The consumer and small business market takes centre stage in this week's issue, with major hardware brands and retailers jostling for position in the fastest growing segment.
First up, ARN heard Big W was advertising Toshiba notebooks with a recommended retail price of $1500 for less than $1000 (see page 1). At first, this sounded like the Japanese vendor had turned up for a party while everybody else was putting their coats on and getting ready to leave.
After all, Acer broke the $1000 notebook barrier six months ago. While it initially saw a huge sales jump, which soon saw it mimicked by Dell and HP, all three vendors have since concentrated on moving away from the sharp end of the market. This is a trend that will have attracted support from big retailers like Harvey Norman, Dick Smith and Officeworks. Harvey's general manager of computers and communications, Rutland Smith, has previously expressed concerns that vendor pricing has been too focused on gaining market share. This, he has argued, left little room for anybody else in the supply chain to make a dollar.
When contacted, local Toshiba boss, Mark Whittard, said Big W had sourced the product through distribution. Furthermore, the low-ball pricing had not been authorised. The trail turned to Ingram Micro, which said it had sold the product to a second tier reseller with proper margin structures in place. Furthermore, it had been bought through its commercial arm and should never have gone into retail anyway. When all the finger-pointing is finished and the dust settles, one simple fact remains - retail is the hottest market and everybody wants a piece of the action. As previously reported in ARN two weeks ago, HP announced it was sharpening its retail pencil and pulling more business out of distribution in an attempt to make it more competitive. It already does 70 per cent of its retail business direct through Harvey Norman, Dick Smith and Officeworks.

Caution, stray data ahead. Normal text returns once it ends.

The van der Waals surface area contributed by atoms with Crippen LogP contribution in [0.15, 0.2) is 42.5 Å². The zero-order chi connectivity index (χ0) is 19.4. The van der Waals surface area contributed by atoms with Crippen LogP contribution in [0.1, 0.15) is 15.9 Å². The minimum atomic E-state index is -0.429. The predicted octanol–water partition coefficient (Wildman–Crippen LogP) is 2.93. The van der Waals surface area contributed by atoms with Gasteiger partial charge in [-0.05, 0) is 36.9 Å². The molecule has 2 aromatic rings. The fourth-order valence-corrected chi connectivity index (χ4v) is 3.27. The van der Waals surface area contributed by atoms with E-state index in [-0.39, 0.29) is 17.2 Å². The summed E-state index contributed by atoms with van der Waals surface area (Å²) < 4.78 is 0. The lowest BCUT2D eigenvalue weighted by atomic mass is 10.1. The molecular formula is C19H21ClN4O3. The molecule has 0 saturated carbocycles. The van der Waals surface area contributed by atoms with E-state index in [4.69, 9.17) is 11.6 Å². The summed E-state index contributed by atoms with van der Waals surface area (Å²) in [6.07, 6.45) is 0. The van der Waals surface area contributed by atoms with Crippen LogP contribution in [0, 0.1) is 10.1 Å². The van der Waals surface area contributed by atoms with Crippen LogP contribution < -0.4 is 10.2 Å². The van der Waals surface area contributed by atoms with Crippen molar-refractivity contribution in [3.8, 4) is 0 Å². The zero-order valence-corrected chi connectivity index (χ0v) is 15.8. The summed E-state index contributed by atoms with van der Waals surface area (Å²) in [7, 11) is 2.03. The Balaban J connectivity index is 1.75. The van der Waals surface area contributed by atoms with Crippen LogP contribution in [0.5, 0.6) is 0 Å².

Now Acer has indicated it sees retail as the sector most likely to provide it with growth in the year ahead (see page 1). Local boss, Charles Chung, has agreed to give Harvey Norman exclusive SKUs in order to regain space on its shelves. It is surely no coincidence that a disappointing year for Acer coincided with a period where it was benched by Australia's largest IT retailer.
The Taiwanese vendor will also court other retailers including The Good Guys and Myer in an attempt to grow its retail business.
Finally this week, JB Hi-Fi has announced plans to push Acer, Asus, HP Compaq and Toshiba hardware through a growing number of its stores. It is still early days for this AV specialist in the IT market but it has a large and loyal band of customers that mean it will command respect from other players.
Competition is fierce and retailers will continue to fire special offers at each other in a bid to win the hearts and minds of consumers and small business owners. The only thing for certain at the moment is that the buying power all of these organisations can bring to bear spells trouble for specialist resellers trying to stay afloat in the consumer market.